Harvest Monday, October 15, 2012 + Planting Garlic

We had hard freeze and wide spread killer frost. I did heed the weatherman warning and brought in what needed to come in. There was not much.

Now that we had frost, the carrots, parsnips and hardy greens should be tastier.

Blue Hubbard Squash
Not quite ready, needed to remain on the vine a few more days.

According to the seed package, this teardrop shaped squash should weigh 15 – 40 pounds. Mine weighed only 7 pounds. Not only is it underweight, I only harvest 1 (the other 2 never amounted to anything). This is the first time I plant this squash. Given the amount of real estate it requires, will not be planting next year.

Never cooked blue hubbard before. Not sure what I am going to do with it. Will remember to take photos when it is cut, anxious to see what the inside looks like.

White bittermelon, green bittermelon and 3 different kinds of eggplant
Green bittermelon and eggplants were small, but all usable. The white bittermelon was hiding under the vines, was surprised at the large size.

Chicory

These chicory are planted by the back door and unprotected.

Because of the bitter taste, figured the deer would leave them alone.

Wrong.

Fortunatley I planted some in the garden and those are doing fine.

Planted my garlic. Music is the variety I am experimenting with so did not have as much to plant. The mixed-up varieties are a combinaton of soft neck and hard neck garlic heads given to me by various gardeners through the years. Saved some of the pretty heads for planting.

I planted the cloves about 3″ apart, which is much closer than recommended.

The reason for my planting this close is so that come spring I can pull every other plant and use as garlic green, a real spring treat. Click here to learn more.

Peeled and cooked the remaining cloves (those not needed for planting) in a little bit of broth (instead of oil) to soften. Cool, date, label and freeze for future use. I did an IQF ( individual quick frozen), this alows me to remove as many or as few cloves when needed.

About IQF, click here and scroll down to Method 1

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Copyright © by Norma Chang. All Rights Reserved. Do not use/repost any photos and/or articles without permission.

Visit Daphne’s Dandelions http://daphnesdandelions.blogspot.com/ for more Harvest Mondays

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About Norma Chang

I am the author/publisher of 2 user-friendly Chinese cookbooks: "My Students' Favorite Chinese Recipes (updated edition)" and "Wokking Your Way to Low Fat Cooking" A gardener who enjoys cooking and eating and loves to think outside the box A garden volunteer at Locust Grove Heritage Vegetable Garden Conduct hands-on cooking workshops for teenagers Conduct cultural programs for children and family Conduct healthy cooking classes for adults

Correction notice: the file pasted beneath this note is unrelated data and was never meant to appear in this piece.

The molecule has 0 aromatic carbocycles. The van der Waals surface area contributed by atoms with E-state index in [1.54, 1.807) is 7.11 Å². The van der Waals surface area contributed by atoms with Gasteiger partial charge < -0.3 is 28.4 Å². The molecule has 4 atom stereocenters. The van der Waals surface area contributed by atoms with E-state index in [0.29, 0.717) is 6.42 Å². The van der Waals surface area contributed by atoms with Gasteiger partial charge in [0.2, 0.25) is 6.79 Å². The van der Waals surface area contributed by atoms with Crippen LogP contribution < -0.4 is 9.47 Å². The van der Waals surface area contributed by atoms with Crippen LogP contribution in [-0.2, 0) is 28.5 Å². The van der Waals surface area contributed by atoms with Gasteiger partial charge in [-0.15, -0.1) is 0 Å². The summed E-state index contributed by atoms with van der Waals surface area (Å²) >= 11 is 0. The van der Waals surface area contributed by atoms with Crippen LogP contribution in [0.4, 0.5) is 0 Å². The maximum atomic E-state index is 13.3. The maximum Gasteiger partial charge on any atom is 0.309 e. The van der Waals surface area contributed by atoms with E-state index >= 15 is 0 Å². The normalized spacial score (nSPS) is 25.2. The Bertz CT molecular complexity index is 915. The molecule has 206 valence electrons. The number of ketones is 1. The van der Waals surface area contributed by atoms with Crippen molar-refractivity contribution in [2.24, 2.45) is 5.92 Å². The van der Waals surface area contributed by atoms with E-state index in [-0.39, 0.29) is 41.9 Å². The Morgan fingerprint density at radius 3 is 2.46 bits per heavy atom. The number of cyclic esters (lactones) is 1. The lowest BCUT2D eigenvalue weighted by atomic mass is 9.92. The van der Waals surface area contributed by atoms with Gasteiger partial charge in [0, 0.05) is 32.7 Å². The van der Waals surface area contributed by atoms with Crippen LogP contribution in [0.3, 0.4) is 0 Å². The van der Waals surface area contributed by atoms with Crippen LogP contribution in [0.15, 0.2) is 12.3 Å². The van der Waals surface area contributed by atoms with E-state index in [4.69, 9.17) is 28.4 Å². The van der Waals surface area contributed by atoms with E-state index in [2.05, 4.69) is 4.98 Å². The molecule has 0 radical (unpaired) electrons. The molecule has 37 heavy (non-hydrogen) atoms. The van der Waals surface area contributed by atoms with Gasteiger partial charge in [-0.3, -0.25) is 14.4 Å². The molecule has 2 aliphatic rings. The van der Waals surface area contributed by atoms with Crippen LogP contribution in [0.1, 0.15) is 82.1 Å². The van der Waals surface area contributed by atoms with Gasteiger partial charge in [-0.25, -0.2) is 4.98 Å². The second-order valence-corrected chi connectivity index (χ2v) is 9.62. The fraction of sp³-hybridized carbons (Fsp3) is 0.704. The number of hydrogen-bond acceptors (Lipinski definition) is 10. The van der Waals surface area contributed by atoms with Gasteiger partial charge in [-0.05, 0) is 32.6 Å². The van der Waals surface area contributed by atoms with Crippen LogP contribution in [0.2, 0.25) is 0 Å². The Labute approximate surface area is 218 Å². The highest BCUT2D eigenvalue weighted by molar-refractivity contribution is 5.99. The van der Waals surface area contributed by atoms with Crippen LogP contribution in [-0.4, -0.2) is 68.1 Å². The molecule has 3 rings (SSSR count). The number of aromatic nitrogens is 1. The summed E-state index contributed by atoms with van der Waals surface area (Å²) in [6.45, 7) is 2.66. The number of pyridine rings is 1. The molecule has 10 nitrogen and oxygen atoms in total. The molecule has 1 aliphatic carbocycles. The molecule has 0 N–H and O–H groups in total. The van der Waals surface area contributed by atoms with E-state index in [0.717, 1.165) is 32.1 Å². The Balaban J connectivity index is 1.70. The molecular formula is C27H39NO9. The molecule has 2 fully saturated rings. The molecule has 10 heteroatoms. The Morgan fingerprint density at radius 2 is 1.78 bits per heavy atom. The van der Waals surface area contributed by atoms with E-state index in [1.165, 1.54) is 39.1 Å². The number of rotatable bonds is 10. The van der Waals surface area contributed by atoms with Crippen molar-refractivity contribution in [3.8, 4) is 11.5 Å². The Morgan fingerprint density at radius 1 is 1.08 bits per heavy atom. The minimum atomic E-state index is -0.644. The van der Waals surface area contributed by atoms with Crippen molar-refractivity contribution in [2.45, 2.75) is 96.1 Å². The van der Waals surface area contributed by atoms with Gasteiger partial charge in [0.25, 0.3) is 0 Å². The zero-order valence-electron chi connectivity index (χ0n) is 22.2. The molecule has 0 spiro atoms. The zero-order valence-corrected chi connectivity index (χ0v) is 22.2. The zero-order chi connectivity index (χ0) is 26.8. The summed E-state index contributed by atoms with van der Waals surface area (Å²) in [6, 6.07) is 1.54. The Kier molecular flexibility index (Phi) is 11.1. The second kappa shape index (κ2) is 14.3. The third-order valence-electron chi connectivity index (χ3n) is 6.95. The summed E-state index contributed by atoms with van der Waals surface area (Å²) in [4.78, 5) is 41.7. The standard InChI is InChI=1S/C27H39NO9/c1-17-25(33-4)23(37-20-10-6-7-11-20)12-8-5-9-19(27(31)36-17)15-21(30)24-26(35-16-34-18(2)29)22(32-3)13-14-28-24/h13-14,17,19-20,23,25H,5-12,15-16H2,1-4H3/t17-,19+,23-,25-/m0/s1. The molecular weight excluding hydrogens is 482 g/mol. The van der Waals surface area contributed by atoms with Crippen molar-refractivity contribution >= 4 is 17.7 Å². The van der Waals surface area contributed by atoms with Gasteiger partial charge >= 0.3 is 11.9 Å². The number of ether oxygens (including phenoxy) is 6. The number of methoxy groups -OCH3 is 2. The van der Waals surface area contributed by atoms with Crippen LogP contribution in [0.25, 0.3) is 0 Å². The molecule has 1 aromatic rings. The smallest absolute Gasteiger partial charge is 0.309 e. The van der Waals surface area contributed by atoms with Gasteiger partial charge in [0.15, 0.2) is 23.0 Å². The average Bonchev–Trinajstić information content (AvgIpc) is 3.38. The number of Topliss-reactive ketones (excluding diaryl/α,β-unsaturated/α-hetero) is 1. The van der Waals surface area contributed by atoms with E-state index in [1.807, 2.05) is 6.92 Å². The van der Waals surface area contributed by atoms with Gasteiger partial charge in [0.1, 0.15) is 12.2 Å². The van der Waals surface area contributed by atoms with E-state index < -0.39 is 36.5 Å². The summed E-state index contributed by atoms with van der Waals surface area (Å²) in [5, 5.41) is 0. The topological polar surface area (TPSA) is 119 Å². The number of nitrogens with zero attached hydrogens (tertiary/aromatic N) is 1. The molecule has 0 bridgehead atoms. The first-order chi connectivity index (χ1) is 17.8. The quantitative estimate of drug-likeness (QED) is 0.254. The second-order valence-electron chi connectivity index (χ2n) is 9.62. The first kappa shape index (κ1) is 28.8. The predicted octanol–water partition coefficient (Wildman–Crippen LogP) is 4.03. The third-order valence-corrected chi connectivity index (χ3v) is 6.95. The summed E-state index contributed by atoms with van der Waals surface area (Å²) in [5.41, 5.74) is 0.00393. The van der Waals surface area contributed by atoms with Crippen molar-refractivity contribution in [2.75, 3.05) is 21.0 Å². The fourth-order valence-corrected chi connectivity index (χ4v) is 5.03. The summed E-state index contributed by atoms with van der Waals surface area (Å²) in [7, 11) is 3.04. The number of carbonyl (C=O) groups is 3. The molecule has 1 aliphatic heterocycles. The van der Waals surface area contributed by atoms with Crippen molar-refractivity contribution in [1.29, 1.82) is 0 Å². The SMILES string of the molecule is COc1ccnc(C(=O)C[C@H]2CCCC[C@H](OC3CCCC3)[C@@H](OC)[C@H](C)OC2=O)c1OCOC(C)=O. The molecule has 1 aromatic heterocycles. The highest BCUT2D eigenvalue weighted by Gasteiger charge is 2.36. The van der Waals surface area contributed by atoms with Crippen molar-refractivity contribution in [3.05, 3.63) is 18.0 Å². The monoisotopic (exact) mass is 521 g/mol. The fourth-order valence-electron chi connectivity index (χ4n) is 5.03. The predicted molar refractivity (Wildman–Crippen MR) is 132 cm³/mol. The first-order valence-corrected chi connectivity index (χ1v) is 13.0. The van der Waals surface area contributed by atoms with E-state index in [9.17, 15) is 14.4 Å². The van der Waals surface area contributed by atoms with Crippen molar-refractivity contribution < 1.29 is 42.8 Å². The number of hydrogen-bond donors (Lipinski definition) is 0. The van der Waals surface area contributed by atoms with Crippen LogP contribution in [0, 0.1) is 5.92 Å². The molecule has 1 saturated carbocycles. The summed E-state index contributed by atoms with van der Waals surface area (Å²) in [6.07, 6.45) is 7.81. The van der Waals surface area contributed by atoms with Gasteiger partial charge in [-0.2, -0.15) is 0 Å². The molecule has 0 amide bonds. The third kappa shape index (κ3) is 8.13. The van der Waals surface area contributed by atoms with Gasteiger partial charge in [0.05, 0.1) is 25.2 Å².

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56 Responses to Harvest Monday, October 15, 2012 + Planting Garlic

  1. hotlyspiced says:

    I’m sorry to hear about the frosts. It doesn’t seem that long ago that you were in a heatwave. How do the temperatures vary so quickly? I can’t imagine having deer eat my vegetables. We only see deer at the zoo! Very impressive looking garlic, Norma xx

    • Norma Chang says:

      Hello Charlie,
      I was hopng it would miss my garden. We went from heatwave to hard frost in a very short time. You should see what the deer do to my flowers and shurbs. Currently I am working on getting rid of most of the deer-loving plants and replacing them with deer resistant ones, not much to choose from.

  2. Daphne says:

    That frost that came down was pretty wide spread. It seems the whole Northeast area got hit. We often miss that first frost, but not this time. I wonder if German white is the same as my German Extra Hardy. I think it has several names. I do love that variety. The cloves are large and so easy to peel. Mine is a really good keeper so will store until the next garlic is harvested which I really like as I’m not a fan of frozen garlic.

    • Norma Chang says:

      Hello Daphne,
      I was hoping the frost would by pass my garden, no such luck. I don’t think my German white is the same as your German Extra Hardy as they are not good keepers reason I decided to cook them and freeze, I also froze some uncooked will make comparison at a later date. The no-name mixed-varieties are better keepers.

  3. Patsy says:

    I’ll bet that garlic broth comes in handy for cooking! Last year I had way too many leeks and did a similar thing and the broth was amazing for soups and gravies. Your eggplants look wonderful for so late in the season!

    • Norma Chang says:

      Hello Patsy,
      I did not make myself clear in the post, made corrections.
      There is no garlic broth. I just simmered the garlic in a small amount of broth, just enough to cook the garlic until softened and to prevent burning. The eggplants were small, just sufficient for one meal.